©2020 by KoineGreek.com




Οὐκ ἐπ᾿ ἄρτῳ μόνῳ ζήσεται ἄνθρωπος, ἀλλ᾿ ἐπὶ παντὶ ῥήματι ἐκπορευομένῳ διὰ στόματος θεοῦ


'Not on bread alone shall man live, but on every word proceeding from the mouth of God' - Deut. 8.3/Matt. 4.4​

Ὁμιλία, ἀναστροφή, τριβὴ καθημερινὴ ὀφείλει δοθῆναι πᾶσιν τοῖς παισίν, τοῖς μικροῖς καὶ τοῖς μείζοσιν, ἐπειδὴ ἀναγκαῖά εἰσιν.

'Speech, conversation, everyday usage ought to be given to all boys, [both] younger and older, since they are necessary.' - Colloquia Monacensia-Einsidlensia 3b (translation from Dickey 2012)

The foundational principles upon which this website is founded are summarized nicely in these two quotations, one from the holy scriptures and the other from a conversational handbook composed during the Roman period. Simply put, understanding the scriptures is of utmost importance. Accordingly, when learning the ancient languages in which they were written, we benefit most by immersing ourselves in authentic forms of the ancient language as an ancient language learner would have done.

While this website is indeed focused on Koine Greek in general, there is a special focus on the Greek scriptures, namely, the New Testament and the Greek Septuagint. Accordingly, this website exists to provide students of Koine Greek—we will always be students of Koine Greek, even if we are teachers—with audio/visual resources for the New Testament, the Greek Septuagint, and other Greek texts from the same period in the koine pronunciation, such as:

  • Audio Greek New Testament

  • Koine Greek Audio Recordings (non-Biblical Texts)

  • Koine Greek Videos (Biblical and non-Biblical Texts)

  • Resources on Historical Koine Greek Phonology and the Pronunciation of Koine Greek

  • Koine Greek Lexicon: English to Koine Greek Lexicon / Dictionary

Additionally, I will generally try to provide a bit of background about the original setting of a given genre of extra-biblical Koine material and the current state of scholarship via blog posts.

This endeavor rests on the foundational conviction that one cannot really learn a language unless they can hear it, speak it, and see it in action in addition to reading and writing it. Moreover, being able to interact with a language by speaking and hearing it is necessary to arrive at the highest possible proficiency in reading.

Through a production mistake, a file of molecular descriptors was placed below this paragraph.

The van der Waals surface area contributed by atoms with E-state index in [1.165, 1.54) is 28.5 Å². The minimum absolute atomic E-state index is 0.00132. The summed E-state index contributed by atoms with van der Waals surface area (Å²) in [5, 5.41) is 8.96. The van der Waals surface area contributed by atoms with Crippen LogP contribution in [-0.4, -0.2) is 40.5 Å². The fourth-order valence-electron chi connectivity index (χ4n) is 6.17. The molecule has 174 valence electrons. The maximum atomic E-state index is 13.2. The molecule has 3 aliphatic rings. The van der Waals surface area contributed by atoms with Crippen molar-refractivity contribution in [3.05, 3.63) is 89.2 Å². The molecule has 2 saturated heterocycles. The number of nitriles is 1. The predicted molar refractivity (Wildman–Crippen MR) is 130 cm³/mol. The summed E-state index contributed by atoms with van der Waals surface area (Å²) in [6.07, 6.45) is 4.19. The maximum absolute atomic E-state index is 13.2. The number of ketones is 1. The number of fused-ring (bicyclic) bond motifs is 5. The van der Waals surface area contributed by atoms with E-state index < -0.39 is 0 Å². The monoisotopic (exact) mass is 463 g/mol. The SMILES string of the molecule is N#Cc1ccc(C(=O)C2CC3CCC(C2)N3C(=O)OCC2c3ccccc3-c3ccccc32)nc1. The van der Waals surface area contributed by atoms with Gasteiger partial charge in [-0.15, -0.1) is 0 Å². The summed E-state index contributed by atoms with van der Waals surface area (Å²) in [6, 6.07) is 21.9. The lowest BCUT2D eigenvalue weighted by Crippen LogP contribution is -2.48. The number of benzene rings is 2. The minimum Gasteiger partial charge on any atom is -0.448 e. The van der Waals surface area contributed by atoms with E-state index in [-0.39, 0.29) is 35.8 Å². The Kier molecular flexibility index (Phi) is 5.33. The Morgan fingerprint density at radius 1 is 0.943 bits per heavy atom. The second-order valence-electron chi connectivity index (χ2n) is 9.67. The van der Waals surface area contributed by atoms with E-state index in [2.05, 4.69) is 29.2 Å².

The utmost purpose of all of this, of course, is to know the scriptures and the Word of God. In Colossians, we read, καὶ πᾶν ὅ τι ἐὰν ποιῆτε, ἐκ ψυχῆς ἐργάζεσθε, ὡς τῷ κυρίῳ καὶ οὐκ ἀνθρώποις "and whatever you do, do it with all your heart, as unto the Lord and not unto men" (Col. 3:23). If we want to learn Greek to know the scriptures, we ought to do it with all our heart.

This is my contribution, by the grace of God, to help others to grow in their understanding of Greek and the scriptures.








The New Testament recordings are based on the Byzantine text published by Robinson and Pierpont:

Maurice A. Robinson and William G. Pierpont. The New Testament in the Original Greek: Byzantine Textform. Southborough, Mass.: Hilton Book Publishing. 2005.

Their edition includes an appendix in which a case for Byzantine priority is made: Maurice Robinson, The Case for Byzantine Priority.

You can download a PDF of the text here:

The New Testament in the Original Greek: Byzantine Textform 2005



The pronunciation used in these recordings essentially follows the principles laid out by Randall Buth in the following article:

ἡ Κοινὴ Προφορά | Koiné Pronunciation

There are a number of other scholarly works available on Egyptian Koine Greek phonology (Mayser 1906; Gignac 1976; Horrocks 2014) and Palestinian Koine Greek phonology (Kantor 2017). Read more.


There are various responses one might give when they first hear about someone teaching or studying Koine Greek as a living language (i.e., hearing, speaking, communicating with it). While many are excited, some doubt the method's ability to build authentic Greek knowledge and others fail to see the importance or relevance of such an endeavor for exegesis.

After studying and teaching the biblical languages for years, I have concluded that there is no reason why standards similar to those used for proficiency in modern languages should not also apply to Koine Greek: ACTFL | Use of the Target Language in the Classroom.

Also, for a post about the relevance of communicative Greek language teaching for exegesis and theology, see here.


Benjamin Paul (Παῦλος) Kantor is a post-doc researcher at the University of Cambridge in the United Kingdom. He received his Ph.D. in Hebrew Bible from the University of Texas in 2017. This was after receiving his B.A. in Classical Studies with an emphasis in Greek from the Hebrew University of Jerusalem in 2012. He specializes in the historical phonology of Hebrew and Greek and has particular interest in ancient Hebrew and Greek pedagogy.


Please do not hesitate to introduce yourself. I like getting to know anyone involved in learning/teaching Greek as a living language.

Any questions about the videos, the audio recordings, or Koine Greek in general are welcome.

Any requests  for Koine Greek texts to record are also welcome.